Beware of Mailed Renewal Notices For Domain Registration sets

Beware of Mailed Renewal Notices For Domain Registration sets




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Recently I received a similar letter. Its threatening title: Domain Name Expiration Notice. It came from a company whose name I didn’t recognize. I’ve never used them, never registered a domain with them. My experience with registering domains helped me to make a quick decision to put the letter in the shredder and move on. I hope to pass on this confidence to ease your cancellation fears.

If you have registered your domain name with any well-known registration companies or any of the numerous reputable online sets – you will never receive a renewal notice in the mail. They are Internet businesses and communicate with most frequently via email. Just as important as knowing you won’t be mailed a renewal notice, it’s important to remember that emailed renewal notices are the only notices you’ll receive and failure to respond can consequence in the loss of your domain.

Mailed notices prey upon the un-savvy and the too busy. Unless it is read thoroughly it appears to be a renewal bill. The Federal Trade Commission (FTC) got involved in 2003 and required one of these companies to stop using misleading phrases in their notices like “register lock” and “loss of your online identity”. The letter I received didn’t lie, because it is clear you can call them to move or revive your domain. If you choose to use them you are transferring your domain from the company it is currently registered!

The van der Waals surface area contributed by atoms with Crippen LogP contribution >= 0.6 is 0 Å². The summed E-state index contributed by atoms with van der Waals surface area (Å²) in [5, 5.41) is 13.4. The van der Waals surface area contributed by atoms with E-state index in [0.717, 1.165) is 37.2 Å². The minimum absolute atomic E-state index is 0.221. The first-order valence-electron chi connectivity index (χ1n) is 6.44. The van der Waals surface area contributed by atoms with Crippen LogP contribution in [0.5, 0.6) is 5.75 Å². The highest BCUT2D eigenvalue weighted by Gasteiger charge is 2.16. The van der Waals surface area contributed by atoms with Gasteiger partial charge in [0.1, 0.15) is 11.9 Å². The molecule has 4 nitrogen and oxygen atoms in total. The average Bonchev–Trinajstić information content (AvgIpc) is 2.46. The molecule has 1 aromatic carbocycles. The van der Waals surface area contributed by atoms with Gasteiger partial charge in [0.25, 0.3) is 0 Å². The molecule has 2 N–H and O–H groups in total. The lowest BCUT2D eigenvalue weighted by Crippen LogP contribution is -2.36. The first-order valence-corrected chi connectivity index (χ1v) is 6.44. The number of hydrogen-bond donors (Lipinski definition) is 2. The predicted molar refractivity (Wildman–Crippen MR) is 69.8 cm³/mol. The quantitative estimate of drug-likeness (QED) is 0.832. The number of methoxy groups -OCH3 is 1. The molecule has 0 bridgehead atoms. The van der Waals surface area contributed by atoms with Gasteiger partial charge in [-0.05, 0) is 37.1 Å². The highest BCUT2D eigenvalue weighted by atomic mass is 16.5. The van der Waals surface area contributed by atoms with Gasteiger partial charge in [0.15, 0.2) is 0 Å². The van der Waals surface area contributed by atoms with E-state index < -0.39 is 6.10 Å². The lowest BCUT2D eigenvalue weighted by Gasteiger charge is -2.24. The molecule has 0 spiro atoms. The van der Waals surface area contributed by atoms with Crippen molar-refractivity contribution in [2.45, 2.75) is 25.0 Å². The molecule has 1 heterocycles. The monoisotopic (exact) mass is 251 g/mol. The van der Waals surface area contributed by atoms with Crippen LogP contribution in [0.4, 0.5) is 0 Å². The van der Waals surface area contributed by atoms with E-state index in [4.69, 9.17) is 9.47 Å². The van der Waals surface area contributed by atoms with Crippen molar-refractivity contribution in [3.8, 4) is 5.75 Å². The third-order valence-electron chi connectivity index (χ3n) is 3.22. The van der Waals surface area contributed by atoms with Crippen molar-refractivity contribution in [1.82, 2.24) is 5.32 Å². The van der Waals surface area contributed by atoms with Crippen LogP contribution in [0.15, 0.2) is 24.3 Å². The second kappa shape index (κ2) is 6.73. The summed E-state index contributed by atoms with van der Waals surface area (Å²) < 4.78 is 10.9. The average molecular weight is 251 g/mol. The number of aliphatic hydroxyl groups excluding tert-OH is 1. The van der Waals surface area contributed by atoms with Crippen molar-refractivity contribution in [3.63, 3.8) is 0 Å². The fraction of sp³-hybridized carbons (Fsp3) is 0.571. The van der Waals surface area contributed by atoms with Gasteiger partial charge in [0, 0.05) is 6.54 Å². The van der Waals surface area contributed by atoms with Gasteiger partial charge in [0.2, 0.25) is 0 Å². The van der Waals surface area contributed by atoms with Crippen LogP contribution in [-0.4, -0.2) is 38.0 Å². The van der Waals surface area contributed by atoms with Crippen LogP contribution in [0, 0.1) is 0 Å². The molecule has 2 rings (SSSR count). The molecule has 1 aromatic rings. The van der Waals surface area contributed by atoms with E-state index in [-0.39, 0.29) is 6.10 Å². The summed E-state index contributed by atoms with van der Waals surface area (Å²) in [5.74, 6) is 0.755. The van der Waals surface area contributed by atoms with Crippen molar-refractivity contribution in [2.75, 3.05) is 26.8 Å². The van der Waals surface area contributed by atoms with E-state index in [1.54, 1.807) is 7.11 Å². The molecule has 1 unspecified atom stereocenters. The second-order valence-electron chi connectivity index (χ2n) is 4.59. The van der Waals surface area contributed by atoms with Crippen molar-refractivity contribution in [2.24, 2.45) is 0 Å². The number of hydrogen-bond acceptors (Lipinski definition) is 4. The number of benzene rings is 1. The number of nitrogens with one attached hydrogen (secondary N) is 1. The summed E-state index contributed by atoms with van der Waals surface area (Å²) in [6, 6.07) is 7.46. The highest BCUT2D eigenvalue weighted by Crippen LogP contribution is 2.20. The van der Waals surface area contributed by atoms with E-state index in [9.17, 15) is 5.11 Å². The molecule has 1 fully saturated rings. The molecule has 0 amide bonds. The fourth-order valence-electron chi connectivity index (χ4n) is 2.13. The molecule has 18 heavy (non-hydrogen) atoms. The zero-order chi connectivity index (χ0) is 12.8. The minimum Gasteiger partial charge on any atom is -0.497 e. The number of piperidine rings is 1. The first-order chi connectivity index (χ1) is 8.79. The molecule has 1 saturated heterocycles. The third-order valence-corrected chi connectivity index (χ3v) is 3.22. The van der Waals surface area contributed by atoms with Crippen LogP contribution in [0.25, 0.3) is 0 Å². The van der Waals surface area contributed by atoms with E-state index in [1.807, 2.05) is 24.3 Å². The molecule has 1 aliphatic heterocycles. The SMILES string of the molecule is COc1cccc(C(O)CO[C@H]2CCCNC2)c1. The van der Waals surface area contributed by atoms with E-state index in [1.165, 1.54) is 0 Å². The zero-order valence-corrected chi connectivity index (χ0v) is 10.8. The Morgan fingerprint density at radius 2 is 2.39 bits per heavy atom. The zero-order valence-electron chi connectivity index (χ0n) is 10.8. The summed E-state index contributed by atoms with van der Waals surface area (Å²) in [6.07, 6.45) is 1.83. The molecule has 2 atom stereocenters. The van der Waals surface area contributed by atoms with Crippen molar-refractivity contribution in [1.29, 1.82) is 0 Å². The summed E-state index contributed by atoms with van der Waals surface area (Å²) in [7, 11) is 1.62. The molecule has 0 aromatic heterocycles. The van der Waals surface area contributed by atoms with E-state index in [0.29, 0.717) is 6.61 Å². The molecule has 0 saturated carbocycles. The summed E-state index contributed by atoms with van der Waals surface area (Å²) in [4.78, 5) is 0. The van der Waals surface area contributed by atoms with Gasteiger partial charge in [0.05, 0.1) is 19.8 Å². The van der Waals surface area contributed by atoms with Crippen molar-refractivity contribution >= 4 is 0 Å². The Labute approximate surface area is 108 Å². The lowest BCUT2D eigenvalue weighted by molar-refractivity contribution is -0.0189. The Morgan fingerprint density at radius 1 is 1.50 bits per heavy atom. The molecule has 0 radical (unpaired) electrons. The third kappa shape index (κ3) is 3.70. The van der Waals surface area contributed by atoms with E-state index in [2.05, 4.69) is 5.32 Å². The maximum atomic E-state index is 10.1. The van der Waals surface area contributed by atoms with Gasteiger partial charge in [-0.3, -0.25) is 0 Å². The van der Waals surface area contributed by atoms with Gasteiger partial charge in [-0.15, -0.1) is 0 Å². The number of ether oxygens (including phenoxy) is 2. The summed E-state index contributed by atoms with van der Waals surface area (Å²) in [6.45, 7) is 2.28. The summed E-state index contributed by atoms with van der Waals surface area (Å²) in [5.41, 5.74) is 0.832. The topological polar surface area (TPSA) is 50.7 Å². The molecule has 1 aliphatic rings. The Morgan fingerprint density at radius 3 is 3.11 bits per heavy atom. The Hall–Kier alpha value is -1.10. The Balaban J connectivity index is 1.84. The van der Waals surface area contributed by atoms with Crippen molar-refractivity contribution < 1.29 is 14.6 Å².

You may be thinking “no harm, no foul” in transferring your domain from one company to another. I recommend that you check out the cost differences before taking the jump. The offer I received was approximately 3.5 times the costs I am paying for domain name registration with a well-known company. The letter urges “Act today!”… however my domain does not come up for yearly renewal for another six months. It’s not urgent to revive a half year in improvement, losing registration time I have already paid for.

My best advice for responding to domain registration letter is to not respond at all.




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